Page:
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Inferior Vena Cava and Hemodynamic Congestion.

De Vecchis R, Baldi C - Res Cardiovasc Med (2015)

Bottom Line: Further, a substantially unsatisfactory concordance was also found for Stawicki's criteria compared to those of Pellicori (Cohen's kappa= 0.468; 95% CI 0.187 to 0.75).The abovementioned IVC ultrasonographic criteria for hemodynamic congestion appear clearly inconsistent.Alternatively, a sequential or simultaneous combination of clinical scores of congestion, IVC ultrasonographic indices, and circulating levels of natriuretic peptides could be warranted.

View Article: PubMed Central - PubMed

Affiliation: Cardiology Unit, Presidio Sanitario Intermedio "Elena d'Aosta", Naples, Italy.

ABSTRACT

Background: Among the indices able to replace invasive central venous pressure (CVP) measurement for patients with acute decompensated heart failure (ADHF) the diameters of the inferior vena cava (IVC) and their respiratory fluctuations, so-called IVC collapsibility index (IVCCI), measured by echocardiography, have recently gained ground as a quite reliable proxy of CVP.

Objectives: The aims of our study were to compare three different ways of evaluating cardiac overload by using the IVC diameters and/or respiratory fluctuations and by calculating the inter-method agreement.

Patients and methods: Medical records of patients hospitalized for right or bi-ventricular acute decompensated heart failure from January to December 2013 were retrospectively evaluated. The predictive significance of the IVC expiratory diameter and IVC collapsibility index (IVCCI) was analyzed using three different methods, namely a) the criteria for the indirect estimate of right atrial pressure by Rudski et al. (J Am Soc Echocardiogr. 2010); b) the categorization into three IVCCI classes by Stawicki et al. (J Am Coll Surg. 2009); and c) the subdivision based on the value of the maximum IVC diameter by Pellicori et al. (JACC Cardiovasc Imaging. 2013).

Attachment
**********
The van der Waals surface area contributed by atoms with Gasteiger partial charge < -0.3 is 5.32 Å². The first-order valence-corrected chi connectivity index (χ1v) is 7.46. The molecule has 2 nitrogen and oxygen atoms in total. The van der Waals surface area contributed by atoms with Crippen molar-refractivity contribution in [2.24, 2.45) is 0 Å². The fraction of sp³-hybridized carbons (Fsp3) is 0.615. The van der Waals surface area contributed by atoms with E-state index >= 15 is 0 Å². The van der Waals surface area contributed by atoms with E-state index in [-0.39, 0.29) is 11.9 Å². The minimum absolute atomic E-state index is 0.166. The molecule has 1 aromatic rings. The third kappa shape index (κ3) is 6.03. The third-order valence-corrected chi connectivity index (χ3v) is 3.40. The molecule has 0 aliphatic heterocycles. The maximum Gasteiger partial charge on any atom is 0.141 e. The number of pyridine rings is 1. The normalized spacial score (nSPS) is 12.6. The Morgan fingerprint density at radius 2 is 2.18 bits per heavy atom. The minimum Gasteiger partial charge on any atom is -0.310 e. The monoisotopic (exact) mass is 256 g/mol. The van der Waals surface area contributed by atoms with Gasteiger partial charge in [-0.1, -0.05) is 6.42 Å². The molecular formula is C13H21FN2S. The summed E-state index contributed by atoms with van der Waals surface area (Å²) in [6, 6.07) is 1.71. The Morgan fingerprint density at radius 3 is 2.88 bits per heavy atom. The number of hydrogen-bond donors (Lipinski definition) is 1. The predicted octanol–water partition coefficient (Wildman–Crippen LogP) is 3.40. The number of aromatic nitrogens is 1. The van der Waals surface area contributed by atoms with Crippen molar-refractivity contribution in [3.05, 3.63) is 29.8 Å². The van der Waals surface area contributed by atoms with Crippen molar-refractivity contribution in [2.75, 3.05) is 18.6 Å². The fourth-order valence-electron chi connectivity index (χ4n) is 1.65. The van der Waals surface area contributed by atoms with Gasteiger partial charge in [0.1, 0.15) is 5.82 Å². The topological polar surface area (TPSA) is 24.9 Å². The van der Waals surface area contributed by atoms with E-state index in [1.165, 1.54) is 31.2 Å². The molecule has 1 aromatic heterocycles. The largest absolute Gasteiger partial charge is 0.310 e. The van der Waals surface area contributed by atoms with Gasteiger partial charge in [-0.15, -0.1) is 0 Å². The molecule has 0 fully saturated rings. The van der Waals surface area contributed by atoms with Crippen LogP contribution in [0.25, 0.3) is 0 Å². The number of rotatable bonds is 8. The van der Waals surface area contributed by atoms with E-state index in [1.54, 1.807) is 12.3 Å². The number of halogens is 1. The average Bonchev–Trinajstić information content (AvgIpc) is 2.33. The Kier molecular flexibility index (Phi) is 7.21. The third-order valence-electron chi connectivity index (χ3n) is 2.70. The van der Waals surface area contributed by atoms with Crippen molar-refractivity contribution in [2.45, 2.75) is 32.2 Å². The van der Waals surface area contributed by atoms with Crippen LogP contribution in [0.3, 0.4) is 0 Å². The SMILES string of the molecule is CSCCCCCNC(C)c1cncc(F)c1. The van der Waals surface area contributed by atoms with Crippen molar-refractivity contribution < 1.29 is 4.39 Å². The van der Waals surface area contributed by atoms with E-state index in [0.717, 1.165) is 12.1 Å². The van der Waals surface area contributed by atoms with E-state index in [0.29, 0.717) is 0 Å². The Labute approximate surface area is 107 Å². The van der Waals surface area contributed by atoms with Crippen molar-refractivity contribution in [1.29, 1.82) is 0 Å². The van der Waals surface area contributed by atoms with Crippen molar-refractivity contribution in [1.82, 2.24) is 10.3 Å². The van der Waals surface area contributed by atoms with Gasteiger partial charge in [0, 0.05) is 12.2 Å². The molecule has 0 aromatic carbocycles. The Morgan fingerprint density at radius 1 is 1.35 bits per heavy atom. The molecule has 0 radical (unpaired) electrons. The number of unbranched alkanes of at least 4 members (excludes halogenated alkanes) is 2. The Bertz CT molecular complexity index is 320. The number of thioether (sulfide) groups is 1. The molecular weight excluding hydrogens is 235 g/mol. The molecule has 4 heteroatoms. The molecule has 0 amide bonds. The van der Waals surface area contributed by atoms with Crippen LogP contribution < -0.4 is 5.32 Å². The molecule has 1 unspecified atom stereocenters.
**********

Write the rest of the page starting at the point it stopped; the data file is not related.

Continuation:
Results: Among forty-seven enrolled patients, those classified as affected by persistent congestion were 22 (46.8%) using Rudski's criteria, or 16 (34%) using Stawicki's criteria, or 13 (27.6%) using Pellicori's criteria. The inter-rater agreement was rather poor by comparing Rudski's criteria with those of Stawicki (Cohen's kappa = 0.369; 95% CI 0.197 to 0.54), as well as by comparing Rudski's criteria with those of Pellicori (Cohen's kappa = 0.299; 95% CI 0.135 to 0.462). Further, a substantially unsatisfactory concordance was also found for Stawicki's criteria compared to those of Pellicori (Cohen's kappa= 0.468; 95% CI 0.187 to 0.75).

Conclusions: The abovementioned IVC ultrasonographic criteria for hemodynamic congestion appear clearly inconsistent. Alternatively, a sequential or simultaneous combination of clinical scores of congestion, IVC ultrasonographic indices, and circulating levels of natriuretic peptides could be warranted.

No MeSH data available.


Related in: MedlinePlus

Inter-rater agreement between Rudski's and Pellicori classifications in our case-recordA rather poor agreement (Cohen’s Kappa = 0.299) is noticeable by comparing the criteria used for identifying hemodynamic congestion by means of the echographic exploration of the inferior vena cava (according to the classifications by Rudski or Pellicori, of whom the former uses the combined evaluation of IVC expiratory diameter and IVCCI, whereas the latter is based only on the assessment of IVC max). For instance, among the 18 patients having normal estimated CVP (0 - 5 mmHg) according to Rudski (first two columns on the left), only 6 (33.3%) were complying with the criterium (namely, IVC max = 16 [15 - 16] mm) for determining the presence of negligible or low risk of congestion, provided for by the classification made by Pellicori. Within the classification by Pellicori, note also that the reference values for each class of risk are expressed as median and interquartile range; Abbreviations: pts, patients; CVP, central venous pressure; IVCD exp, inferior vena cava expiratory diameter; IVCCI, inferior vena cava collapsibility index; IVC max, maximum inferior vena cava diameter; CI, confidence interval.